October 8, 2012

TIGERHAWK: In which I explain why “you didn’t build that” so offended business people.

The very argument is disingenuous. Neither mainstream Republicans nor the Tea Party activists who drove the 2010 election are against public roads, public education, police departments, firefighters (Warren) or, even, technology spin-offs from necessary spending on national defense (Obama, re the Internet). There has been a broad national consensus around each of these for between 100 and 200 years (I am sure we all remember that Eli Whitney’s invention of interchangeable parts was in the context of defense spending). To suggest otherwise is to erect and demolish a straw man — an argument your adversary never made — the last and worst tactic of a lawyer with a losing case. As any good law professor knows…

Heck, forget good law professors. Even Obama and Elizabeth Warren know it. Plus this:

Beyond the roads, cops, honest courts, and firefighters, government is an obstacle to entrepreneurs, not the helpful partner that Warren and Obama imply. Liberals, and especially President Obama, think that “business” is best represented by the Fortune 100 and its “chieftains”. Most people who “built that” know otherwise, that government serves to entrench huge bureaucratic businesses at the expense of the upstarts that actually create new jobs. First, there are now so many regulations associated with being a “government contractor” that few small businesses can feast at the taxpayer’s trough even if they had the political stroke to get the contract in the first place. Second, the ever larger pile of federal, state, and local regulation favors the large over the small, the mature business over the growing.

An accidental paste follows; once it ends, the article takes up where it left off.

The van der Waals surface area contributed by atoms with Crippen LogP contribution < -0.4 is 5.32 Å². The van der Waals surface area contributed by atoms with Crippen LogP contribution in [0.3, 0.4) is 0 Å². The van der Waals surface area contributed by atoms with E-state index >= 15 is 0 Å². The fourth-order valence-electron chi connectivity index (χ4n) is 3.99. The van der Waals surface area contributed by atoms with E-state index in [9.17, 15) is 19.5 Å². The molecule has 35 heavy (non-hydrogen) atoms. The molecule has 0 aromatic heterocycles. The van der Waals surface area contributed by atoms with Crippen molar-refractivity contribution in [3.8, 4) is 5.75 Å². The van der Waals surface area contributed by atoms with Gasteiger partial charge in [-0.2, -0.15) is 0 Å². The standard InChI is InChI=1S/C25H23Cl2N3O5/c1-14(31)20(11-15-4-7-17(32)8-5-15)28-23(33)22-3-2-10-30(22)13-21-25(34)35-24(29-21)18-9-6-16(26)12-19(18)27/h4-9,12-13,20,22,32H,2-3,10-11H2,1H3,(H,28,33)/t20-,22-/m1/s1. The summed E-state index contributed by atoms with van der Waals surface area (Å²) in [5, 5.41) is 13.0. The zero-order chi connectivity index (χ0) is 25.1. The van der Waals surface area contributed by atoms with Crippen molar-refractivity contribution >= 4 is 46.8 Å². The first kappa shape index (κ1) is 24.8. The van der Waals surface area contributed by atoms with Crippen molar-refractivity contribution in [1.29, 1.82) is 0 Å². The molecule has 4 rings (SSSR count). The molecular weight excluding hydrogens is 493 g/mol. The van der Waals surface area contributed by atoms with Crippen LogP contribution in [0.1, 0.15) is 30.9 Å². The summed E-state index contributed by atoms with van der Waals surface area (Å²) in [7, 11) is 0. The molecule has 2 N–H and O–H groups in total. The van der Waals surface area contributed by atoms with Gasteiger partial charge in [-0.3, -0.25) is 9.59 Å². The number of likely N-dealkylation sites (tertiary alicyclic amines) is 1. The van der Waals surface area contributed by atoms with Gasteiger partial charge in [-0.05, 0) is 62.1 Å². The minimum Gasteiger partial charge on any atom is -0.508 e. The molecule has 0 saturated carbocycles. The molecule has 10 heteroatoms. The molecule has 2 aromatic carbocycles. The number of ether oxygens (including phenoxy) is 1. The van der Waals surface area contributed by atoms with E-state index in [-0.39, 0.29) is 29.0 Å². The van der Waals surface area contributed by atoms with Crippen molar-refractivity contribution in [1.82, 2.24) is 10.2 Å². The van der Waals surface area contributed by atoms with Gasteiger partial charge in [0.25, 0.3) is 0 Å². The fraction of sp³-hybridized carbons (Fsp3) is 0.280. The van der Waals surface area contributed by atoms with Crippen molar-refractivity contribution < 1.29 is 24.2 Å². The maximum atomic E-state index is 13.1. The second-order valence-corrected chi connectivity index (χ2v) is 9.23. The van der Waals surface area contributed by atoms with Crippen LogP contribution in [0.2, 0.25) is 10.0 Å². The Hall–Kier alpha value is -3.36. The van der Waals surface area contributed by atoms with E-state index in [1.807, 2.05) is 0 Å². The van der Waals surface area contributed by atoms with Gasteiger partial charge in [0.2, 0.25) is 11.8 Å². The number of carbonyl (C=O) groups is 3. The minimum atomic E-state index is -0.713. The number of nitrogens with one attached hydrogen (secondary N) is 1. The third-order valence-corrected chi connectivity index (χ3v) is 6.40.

Indeed. And this:

Of course, the most frustrating aspect of all of this to business people is that these points seem so obvious as to be self-evident, so when the chattering classes do not recognize them as such we distrust their motives and assume they are all a bunch of cynical parlor pinks. Increasingly, though, I believe that there are a great many people, especially in the educated elites, who are profoundly disconnected with the reality of commerce, and actually have very little idea how small and growing businesses struggle to create the wealth that we all need to support our prosperity. That is to America’s great misfortune.

It certainly is.

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